Thursday, December 25, 2008

Barefoot Bloggers: Pappa Al Pomidoro

I had never heard of Pappa Al Pomidoro but I always enjoy soup - especially this time of year.  My wife doesn't really like tomatoes but she is usually ok if there are not chunks of tomato so I decided to give it a shot.  I did try to chop the tomatoes a little finer than the recipe intended for my wife but I don't think it took anything away from the recipe.

I must just shop at the wrong places but this is the second recipe in a row where I have had trouble finding an ingredient.  I don't think I have ever seen a thick sliced pancetta.  I suppose a good deli probably has pancetta that has not been cut an pre-packaged.  I decided to substitute good american bacon for the pancetta.  In most recipes I like the flavor of bacon better than pancetta anyway - although it probably added a little too much fat to the soup.

I also seem to be having trouble reading recipes lately.  When I got to the part of the recipe where it said to add the salt - 1 Tablespoon of salt seemed like a lot but I added it anyway.  Well it was too much and the soup turned out a little on the salty side.  It is only now that I see in the ingredient list that I was supposed to use kosher salt.  It should be no issue using table salt in place of kosher salt but 2 tsp table salt would probably be about the same as the Tablespoon of kosher salt.  Oh well - it wasn't too bad.  I should have at least trusted my instincts and left out some of the salt until the end when I could do the seasoning to taste.

I think it was a good soup but I don't think I will be making it again.  My wifes review of the soup is "too tomatoey".  I am not really sure that is a bad thing for most people in a tomato soup but it is for her.

Have I remembered to thank my wife for my dutch ovens?  I have always wanted one but could never bring myself to plunk down $200-$300 for a single pan.  Well last year I found the Mario Batali cookware at Crate and Barrel that looked pretty nice.  Then I also saw that Martha stewart had some nice looking dutch ovens at Macys.  My wife ended up buying me both a 5.5 and 7 quart Martha Stewart Dutch oven earlier this year.  I can definitly say that they have been great.  I thought it would be something I would use a couple of times a year but I am using them all the time.  I have never used Le Cruset but I can't imagine how they would be much better than these.  They look great and so far the finish is holding up well.  I think she said she got both of them for less than $100 - can't beat that; I am sure there were coupons and sales involved.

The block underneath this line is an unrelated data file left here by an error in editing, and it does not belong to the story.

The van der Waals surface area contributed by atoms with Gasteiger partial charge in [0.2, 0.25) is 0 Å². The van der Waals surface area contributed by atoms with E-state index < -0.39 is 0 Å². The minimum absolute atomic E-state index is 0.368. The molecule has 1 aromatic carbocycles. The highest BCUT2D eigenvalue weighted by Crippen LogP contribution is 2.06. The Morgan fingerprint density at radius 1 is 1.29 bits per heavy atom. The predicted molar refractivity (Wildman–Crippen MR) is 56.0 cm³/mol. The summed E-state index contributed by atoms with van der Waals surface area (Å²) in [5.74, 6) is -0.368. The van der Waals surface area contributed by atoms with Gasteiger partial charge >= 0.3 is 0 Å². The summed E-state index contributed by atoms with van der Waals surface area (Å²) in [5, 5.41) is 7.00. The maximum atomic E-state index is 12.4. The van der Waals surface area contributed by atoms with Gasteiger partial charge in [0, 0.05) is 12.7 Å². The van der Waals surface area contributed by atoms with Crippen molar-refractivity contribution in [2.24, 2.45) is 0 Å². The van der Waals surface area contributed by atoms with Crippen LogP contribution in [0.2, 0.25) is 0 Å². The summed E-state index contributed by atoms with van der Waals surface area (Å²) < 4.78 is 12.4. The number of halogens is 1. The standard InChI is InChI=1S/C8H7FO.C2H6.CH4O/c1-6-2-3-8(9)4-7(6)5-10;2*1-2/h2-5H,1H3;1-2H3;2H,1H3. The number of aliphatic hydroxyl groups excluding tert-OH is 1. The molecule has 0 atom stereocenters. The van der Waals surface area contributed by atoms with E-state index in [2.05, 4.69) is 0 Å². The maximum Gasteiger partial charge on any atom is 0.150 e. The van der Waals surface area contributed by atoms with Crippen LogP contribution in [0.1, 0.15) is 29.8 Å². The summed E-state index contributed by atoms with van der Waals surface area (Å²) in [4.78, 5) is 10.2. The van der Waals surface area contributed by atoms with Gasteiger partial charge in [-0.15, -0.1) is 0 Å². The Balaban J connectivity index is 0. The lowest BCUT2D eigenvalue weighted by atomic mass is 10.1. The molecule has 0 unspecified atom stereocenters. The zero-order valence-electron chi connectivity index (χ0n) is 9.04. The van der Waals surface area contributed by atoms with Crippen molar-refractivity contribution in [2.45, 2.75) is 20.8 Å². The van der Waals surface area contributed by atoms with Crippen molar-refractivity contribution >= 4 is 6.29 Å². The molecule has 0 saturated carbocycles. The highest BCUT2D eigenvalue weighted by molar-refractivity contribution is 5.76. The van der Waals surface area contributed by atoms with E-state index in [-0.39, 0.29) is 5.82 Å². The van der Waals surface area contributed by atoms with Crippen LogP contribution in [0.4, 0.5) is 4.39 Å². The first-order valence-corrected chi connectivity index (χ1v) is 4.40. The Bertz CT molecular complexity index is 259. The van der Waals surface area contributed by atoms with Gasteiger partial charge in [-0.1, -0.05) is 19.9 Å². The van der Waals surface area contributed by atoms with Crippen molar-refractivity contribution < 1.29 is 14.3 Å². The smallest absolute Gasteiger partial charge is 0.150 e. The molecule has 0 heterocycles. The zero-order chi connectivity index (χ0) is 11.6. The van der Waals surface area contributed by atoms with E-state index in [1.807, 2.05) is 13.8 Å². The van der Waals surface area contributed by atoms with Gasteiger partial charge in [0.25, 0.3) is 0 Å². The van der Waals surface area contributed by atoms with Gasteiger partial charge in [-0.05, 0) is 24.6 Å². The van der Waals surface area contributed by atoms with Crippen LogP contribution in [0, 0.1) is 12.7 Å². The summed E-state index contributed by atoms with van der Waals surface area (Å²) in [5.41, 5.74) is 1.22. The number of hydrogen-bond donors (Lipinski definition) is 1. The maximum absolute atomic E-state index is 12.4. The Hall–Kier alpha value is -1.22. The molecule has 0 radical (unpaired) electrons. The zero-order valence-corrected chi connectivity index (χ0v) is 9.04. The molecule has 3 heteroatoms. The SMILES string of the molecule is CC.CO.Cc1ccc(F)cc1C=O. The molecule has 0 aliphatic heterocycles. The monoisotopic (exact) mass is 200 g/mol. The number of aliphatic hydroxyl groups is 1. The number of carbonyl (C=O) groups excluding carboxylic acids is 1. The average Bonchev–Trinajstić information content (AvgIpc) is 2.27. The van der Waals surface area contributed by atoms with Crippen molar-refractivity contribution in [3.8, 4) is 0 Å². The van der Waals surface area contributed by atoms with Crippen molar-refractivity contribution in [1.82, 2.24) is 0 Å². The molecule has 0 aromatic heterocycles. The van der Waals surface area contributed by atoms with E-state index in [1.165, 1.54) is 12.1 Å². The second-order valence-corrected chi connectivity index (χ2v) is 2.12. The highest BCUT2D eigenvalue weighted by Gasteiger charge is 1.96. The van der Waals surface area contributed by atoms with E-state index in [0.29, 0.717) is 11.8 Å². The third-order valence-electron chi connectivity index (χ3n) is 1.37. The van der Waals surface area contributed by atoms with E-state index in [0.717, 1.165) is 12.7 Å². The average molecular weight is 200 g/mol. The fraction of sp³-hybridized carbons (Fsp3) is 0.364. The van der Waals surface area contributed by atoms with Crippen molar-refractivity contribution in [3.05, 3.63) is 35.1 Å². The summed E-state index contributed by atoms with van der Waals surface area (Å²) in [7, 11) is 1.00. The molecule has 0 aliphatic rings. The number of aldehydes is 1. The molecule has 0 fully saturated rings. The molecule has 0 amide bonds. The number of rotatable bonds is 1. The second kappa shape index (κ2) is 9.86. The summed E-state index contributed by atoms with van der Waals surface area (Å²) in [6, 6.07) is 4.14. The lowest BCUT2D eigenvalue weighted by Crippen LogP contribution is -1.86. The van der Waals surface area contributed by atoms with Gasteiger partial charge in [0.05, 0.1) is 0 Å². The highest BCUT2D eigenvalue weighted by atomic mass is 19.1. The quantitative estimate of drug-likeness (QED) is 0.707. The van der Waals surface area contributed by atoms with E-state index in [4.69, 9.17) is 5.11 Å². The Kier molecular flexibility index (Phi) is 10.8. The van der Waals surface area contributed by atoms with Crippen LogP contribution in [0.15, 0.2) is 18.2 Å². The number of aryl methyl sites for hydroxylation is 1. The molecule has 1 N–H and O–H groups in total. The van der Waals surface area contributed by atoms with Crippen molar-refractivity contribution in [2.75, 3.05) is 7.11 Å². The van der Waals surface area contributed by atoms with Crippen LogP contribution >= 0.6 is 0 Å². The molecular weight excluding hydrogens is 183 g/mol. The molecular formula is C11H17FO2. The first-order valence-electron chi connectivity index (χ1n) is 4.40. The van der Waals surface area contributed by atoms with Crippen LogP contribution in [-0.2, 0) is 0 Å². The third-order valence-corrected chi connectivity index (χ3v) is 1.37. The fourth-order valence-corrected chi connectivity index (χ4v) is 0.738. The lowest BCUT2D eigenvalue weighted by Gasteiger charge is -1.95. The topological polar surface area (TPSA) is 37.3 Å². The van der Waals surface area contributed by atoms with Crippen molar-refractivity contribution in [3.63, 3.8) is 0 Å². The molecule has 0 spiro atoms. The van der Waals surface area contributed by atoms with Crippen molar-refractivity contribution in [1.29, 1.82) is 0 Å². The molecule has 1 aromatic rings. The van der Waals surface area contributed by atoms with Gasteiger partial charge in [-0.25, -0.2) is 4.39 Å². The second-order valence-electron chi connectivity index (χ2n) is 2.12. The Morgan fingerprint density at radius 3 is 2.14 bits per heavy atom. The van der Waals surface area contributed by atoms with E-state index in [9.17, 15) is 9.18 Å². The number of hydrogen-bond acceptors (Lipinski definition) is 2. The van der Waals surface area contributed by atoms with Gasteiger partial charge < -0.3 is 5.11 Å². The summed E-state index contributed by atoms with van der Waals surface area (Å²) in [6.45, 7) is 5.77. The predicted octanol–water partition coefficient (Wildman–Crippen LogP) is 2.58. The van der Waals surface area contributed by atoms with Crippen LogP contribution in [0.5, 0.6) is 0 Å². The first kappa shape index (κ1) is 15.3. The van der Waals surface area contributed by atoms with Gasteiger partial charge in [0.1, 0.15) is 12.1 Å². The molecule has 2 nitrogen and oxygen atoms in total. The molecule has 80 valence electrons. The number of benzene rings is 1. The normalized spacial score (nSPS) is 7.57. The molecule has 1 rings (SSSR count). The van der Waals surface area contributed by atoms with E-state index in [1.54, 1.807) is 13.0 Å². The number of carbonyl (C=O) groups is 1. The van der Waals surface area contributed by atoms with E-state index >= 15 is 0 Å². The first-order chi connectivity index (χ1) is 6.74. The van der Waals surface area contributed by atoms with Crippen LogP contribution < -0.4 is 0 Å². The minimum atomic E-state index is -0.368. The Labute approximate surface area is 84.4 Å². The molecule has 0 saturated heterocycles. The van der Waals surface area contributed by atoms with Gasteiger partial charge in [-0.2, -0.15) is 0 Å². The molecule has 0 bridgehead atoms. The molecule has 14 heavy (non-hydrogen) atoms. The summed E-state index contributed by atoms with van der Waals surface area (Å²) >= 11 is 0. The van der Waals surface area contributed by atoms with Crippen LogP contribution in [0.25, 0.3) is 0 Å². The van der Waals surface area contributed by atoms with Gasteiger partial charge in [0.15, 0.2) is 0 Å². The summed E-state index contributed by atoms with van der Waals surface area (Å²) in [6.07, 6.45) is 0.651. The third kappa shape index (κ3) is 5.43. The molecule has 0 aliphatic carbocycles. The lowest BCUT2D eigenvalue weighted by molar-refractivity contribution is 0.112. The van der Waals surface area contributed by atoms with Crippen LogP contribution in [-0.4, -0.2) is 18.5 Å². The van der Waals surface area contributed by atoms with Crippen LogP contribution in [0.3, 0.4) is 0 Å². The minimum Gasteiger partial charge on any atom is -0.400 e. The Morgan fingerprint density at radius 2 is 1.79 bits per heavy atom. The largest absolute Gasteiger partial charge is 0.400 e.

Thanks to Natalie of Burned Bits for this recipe choice.  I'm always up for soup.

Pappa Al Pomidoro
(Source: Barefoot Contessa Back to Basics, Page 68)
Serves 6

  • 1/2 cup good olive oil
  • 2 cups chopped yellow onion (2 onions)
  • 1 cup medium-diced carrots, unpeeled (3 carrots)
  • 1 fennel bulb, trimmed, cored, and medium-diced (1 1/2 cups)
  • 4 teaspoons minced garlic (4 cloves)
  • 3 cups (1-inch) diced ciabatta cubes, crusts removed
  • 2 (28-ounce) cans good Italian plum tomatoes
  • 4 cups chicken stock, preferably homemade
  • 1/2 cup dry red wine
  • 1 cup chopped fresh basil leaves
  • Kosher salt and freshly ground black pepper
  • 1/2 cup freshly grated Parmesan
For the topping
  • 3 cups (1-inch) diced ciabatta cubes
  • 2 ounces thickly sliced pancetta, chopped
  • 24 to 30 whole fresh basil leaves
  • 3 tablespoons good olive oil, plus more for serving
  • Salt and pepper
  1. Heat the oil in a large stockpot over medium heat. Add the onions, carrots, fennel, and garlic and cook over medium-low heat for 10 minutes, until tender. Add the ciabatta cubes and cook for 5 more minutes. Place the tomatoes in the bowl of a food processor fitted with the steel blade and process just until coarsely chopped. Add the tomatoes to the pot along with the chicken stock, red wine, basil, 1 tablespoon salt, and 1 1/2 teaspoons pepper. Bring the soup to a boil, lower the heat, and allow to simmer, partially covered, for 45 minutes.